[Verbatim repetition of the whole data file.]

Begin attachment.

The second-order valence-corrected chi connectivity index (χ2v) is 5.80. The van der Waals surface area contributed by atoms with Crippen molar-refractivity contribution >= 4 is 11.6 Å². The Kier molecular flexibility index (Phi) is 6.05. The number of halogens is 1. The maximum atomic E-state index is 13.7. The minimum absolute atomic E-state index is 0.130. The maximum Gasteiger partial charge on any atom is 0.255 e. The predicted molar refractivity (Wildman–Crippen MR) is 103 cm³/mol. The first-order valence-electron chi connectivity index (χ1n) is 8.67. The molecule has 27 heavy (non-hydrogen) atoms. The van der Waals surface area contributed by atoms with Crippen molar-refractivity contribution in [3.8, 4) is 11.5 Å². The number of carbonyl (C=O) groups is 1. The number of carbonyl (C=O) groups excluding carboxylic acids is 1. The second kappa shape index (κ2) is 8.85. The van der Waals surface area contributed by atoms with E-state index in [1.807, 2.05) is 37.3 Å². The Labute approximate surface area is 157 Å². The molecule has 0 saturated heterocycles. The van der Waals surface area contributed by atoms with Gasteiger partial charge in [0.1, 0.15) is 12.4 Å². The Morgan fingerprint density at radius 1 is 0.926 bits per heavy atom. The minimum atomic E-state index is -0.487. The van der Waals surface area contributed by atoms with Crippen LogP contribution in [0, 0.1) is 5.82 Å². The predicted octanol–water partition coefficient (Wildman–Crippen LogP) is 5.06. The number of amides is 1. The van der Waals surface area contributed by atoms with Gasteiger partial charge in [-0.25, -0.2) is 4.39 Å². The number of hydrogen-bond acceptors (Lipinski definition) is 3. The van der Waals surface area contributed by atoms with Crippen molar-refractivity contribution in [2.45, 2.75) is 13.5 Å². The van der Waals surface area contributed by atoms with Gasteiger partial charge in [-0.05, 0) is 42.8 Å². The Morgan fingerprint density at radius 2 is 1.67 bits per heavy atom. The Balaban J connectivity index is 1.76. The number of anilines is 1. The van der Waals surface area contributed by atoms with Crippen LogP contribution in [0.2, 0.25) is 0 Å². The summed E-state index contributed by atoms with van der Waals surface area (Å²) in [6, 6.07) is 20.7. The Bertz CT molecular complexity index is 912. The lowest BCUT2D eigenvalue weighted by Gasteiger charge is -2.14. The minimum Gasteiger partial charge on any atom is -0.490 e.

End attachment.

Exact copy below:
The second-order valence-corrected chi connectivity index (χ2v) is 5.80. The van der Waals surface area contributed by atoms with Crippen molar-refractivity contribution >= 4 is 11.6 Å². The Kier molecular flexibility index (Phi) is 6.05. The number of halogens is 1. The maximum atomic E-state index is 13.7. The minimum absolute atomic E-state index is 0.130. The maximum Gasteiger partial charge on any atom is 0.255 e. The predicted molar refractivity (Wildman–Crippen MR) is 103 cm³/mol. The first-order valence-electron chi connectivity index (χ1n) is 8.67. The molecule has 27 heavy (non-hydrogen) atoms. The van der Waals surface area contributed by atoms with Crippen molar-refractivity contribution in [3.8, 4) is 11.5 Å². The number of carbonyl (C=O) groups is 1. The number of carbonyl (C=O) groups excluding carboxylic acids is 1. The second kappa shape index (κ2) is 8.85. The van der Waals surface area contributed by atoms with E-state index in [1.807, 2.05) is 37.3 Å². The Labute approximate surface area is 157 Å². The molecule has 0 saturated heterocycles. The van der Waals surface area contributed by atoms with Gasteiger partial charge in [0.1, 0.15) is 12.4 Å². The Morgan fingerprint density at radius 1 is 0.926 bits per heavy atom. The minimum atomic E-state index is -0.487. The van der Waals surface area contributed by atoms with Crippen LogP contribution in [0, 0.1) is 5.82 Å². The predicted octanol–water partition coefficient (Wildman–Crippen LogP) is 5.06. The number of amides is 1. The van der Waals surface area contributed by atoms with Gasteiger partial charge in [-0.25, -0.2) is 4.39 Å². The number of hydrogen-bond acceptors (Lipinski definition) is 3. The van der Waals surface area contributed by atoms with Crippen molar-refractivity contribution in [2.45, 2.75) is 13.5 Å². The van der Waals surface area contributed by atoms with Gasteiger partial charge in [-0.05, 0) is 42.8 Å². The Morgan fingerprint density at radius 2 is 1.67 bits per heavy atom. The Balaban J connectivity index is 1.76. The number of anilines is 1. The van der Waals surface area contributed by atoms with Crippen LogP contribution in [0.2, 0.25) is 0 Å². The summed E-state index contributed by atoms with van der Waals surface area (Å²) in [6, 6.07) is 20.7. The Bertz CT molecular complexity index is 912. The lowest BCUT2D eigenvalue weighted by Gasteiger charge is -2.14. The minimum Gasteiger partial charge on any atom is -0.490 e.